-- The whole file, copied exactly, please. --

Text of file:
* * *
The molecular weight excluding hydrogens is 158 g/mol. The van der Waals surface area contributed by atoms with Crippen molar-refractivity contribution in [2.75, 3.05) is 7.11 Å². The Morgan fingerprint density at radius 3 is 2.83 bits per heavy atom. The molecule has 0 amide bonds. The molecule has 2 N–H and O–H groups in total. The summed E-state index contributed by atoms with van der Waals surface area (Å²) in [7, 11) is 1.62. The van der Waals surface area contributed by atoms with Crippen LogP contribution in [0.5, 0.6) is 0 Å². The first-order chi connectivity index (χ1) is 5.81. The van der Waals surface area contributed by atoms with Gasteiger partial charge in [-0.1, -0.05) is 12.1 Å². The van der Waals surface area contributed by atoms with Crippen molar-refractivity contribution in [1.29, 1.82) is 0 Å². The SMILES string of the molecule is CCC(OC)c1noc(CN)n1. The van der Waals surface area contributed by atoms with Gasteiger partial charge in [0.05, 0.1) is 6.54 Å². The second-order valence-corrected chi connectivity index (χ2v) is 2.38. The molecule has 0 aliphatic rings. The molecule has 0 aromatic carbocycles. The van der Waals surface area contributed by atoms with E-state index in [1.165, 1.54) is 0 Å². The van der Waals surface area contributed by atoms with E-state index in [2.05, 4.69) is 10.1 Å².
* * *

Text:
The molecular weight excluding hydrogens is 158 g/mol. The van der Waals surface area contributed by atoms with Crippen molar-refractivity contribution in [2.75, 3.05) is 7.11 Å². The Morgan fingerprint density at radius 3 is 2.83 bits per heavy atom. The molecule has 0 amide bonds. The molecule has 2 N–H and O–H groups in total. The summed E-state index contributed by atoms with van der Waals surface area (Å²) in [7, 11) is 1.62. The van der Waals surface area contributed by atoms with Crippen LogP contribution in [0.5, 0.6) is 0 Å². The first-order chi connectivity index (χ1) is 5.81. The van der Waals surface area contributed by atoms with Gasteiger partial charge in [-0.1, -0.05) is 12.1 Å². The van der Waals surface area contributed by atoms with Crippen molar-refractivity contribution in [1.29, 1.82) is 0 Å². The SMILES string of the molecule is CCC(OC)c1noc(CN)n1. The van der Waals surface area contributed by atoms with Gasteiger partial charge in [0.05, 0.1) is 6.54 Å². The second-order valence-corrected chi connectivity index (χ2v) is 2.38. The molecule has 0 aliphatic rings. The molecule has 0 aromatic carbocycles. The van der Waals surface area contributed by atoms with E-state index in [1.165, 1.54) is 0 Å². The van der Waals surface area contributed by atoms with E-state index in [2.05, 4.69) is 10.1 Å².